Posts Tagged ‘NFIB Small Business Legal Center’

Judge Rules That Healthcare Law Must Be Implemented as it Heads to the Supreme Court

Tuesday, March 15th, 2011

The same Florida federal judge who declared President Barack Obama’s healthcare reform law unconstitutional ruled that states must continue implementing it as the case goes through the courts. U.S. District Judge Roger Vinson was responding to a request from administration attorneys who sought to ensure that states obey the law until their challenge to it is resolved.  Two other federal judges have upheld the law; one in Virginia has ruled against it.  The law’s ultimate fate is expected to be decided by the Supreme Court. In all, three federal judges have ruled that Congress possesses the authority under the Commerce Clause of the Constitution to enact the Patient Protection and Affordable Care Act (ACA).  The mandate requires that all Americans acquire healthcare coverage.  Two other federal judges have voted that the healthcare reform law is unconstitutional.

“It would be extremely disruptive and cause significant uncertainty” to halt implementation, Vinson wrote.  He added that if the federal government does not appeal within seven days, the states can consider the law invalid.  The Justice Department welcomed the stay and plans to file an appeal within the required time frame.  David Rivkin, a lawyer representing the 26 states challenging the law, said the decision “gets us exactly what we always wanted, which is an expeditious appellate process.”

“The battle lines have been drawn, the relevant case law marshaled and the legal arguments refined,” Vinson wrote.  “It is very important to everyone in this country that this case move forward.”  In some ways, the ruling was a victory for the Obama administration because it ended confusion over whether states should continue working to implement the law. “We appreciate the court’s recognition of the enormous disruption that would have resulted if implementation of the Affordable Care Act was abruptly halted,” Justice Department spokeswoman Tracy Schmaler said in a statement.  “We strongly disagree with the district court’s underlying ruling in this case and continue to believe — as three federal courts have found — that this law is constitutional.”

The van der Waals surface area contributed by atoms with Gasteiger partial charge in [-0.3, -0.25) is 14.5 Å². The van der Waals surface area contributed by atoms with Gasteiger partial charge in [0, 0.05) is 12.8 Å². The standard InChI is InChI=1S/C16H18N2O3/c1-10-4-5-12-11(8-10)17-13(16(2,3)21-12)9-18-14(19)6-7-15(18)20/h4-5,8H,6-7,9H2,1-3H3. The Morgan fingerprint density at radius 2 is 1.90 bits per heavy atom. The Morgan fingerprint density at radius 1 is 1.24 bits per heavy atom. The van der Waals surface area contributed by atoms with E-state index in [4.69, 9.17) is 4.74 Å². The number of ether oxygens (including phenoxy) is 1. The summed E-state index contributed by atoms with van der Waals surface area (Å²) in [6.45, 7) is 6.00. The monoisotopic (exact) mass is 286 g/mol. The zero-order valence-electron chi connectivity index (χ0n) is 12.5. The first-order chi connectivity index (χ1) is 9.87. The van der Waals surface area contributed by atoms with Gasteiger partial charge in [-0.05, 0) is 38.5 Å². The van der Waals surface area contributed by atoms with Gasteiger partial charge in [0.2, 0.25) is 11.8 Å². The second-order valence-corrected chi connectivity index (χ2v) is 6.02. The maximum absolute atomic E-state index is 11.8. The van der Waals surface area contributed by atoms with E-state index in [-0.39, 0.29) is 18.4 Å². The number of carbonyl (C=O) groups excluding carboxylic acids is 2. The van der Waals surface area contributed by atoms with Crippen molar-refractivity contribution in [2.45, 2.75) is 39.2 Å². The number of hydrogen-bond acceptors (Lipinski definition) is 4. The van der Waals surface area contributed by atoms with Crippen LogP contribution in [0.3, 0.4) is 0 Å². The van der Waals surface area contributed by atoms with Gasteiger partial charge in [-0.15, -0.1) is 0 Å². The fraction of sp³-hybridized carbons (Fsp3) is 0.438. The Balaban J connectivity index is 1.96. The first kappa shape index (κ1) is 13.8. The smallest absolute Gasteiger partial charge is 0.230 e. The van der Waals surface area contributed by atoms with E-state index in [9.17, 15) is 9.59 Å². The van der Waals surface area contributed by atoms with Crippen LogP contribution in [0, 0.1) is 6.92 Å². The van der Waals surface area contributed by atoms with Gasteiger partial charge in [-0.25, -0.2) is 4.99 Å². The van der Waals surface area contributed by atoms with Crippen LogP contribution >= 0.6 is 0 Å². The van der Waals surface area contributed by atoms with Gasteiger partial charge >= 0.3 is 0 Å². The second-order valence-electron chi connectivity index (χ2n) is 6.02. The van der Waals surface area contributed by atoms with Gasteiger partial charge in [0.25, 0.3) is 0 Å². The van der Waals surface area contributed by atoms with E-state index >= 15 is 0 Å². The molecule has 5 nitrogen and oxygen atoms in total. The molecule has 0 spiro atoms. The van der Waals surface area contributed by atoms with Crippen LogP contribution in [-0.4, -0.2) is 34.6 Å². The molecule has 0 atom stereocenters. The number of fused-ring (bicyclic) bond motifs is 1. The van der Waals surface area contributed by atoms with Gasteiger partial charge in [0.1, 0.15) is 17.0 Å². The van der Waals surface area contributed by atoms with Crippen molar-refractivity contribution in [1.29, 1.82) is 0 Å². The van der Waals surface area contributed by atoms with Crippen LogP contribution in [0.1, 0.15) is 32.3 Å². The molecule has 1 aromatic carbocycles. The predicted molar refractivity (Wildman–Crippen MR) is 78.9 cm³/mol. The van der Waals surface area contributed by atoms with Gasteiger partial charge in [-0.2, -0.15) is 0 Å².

“It almost seems to be that he’s (Vinson) telling the 11th Circuit what they’re supposed to do,” said Tim Jost, a professor at Washington & Lee University School of Law.  “I’m not sure they’re going to take very kindly to that.”  The case was brought by 26 states and the National Federation of Independent Business NFIB), which hoped for an injunction clearly barring implementation of the reform law.  “The government’s attempts to stymie the judicial process are simply prolonging the uncertainty surrounding the law and do a disservice to the states, small-business owners and individuals who are seeking resolution,” said Karen Harned, executive director of the NFIB Small Business Legal Center.

In her “Right Turn” column in the Washington Post, blogger Jennifer Rubin writes that “When U.S. District Judge Roger Vinson issued his ruling finding ObamaCare unconstitutional, liberals seemed to develop a reading comprehension problem.  He plainly stated that the law is unconstitutional, but defenders of ObamaCare seemed not to grasp that the judge meant the government was supposed to follow that edict.  Can we imagine the howls that would have gone up had the Bush administration acted with such brazen dishonesty and contempt for a court?”

According to Rubin, “In sum, the administration’s feigned lack of understanding of the court’s earlier ruling, a position egged on by the liberal cheerleaders for ObamaCare, has only served to speed up the next level of review of ObamaCare’s constitutionality.  Moreover, for an administration promising to ‘depoliticize’ the administration of justice and to be faithful defenders of the rule of law, this episode shows the chasm between administration rhetoric and behavior.”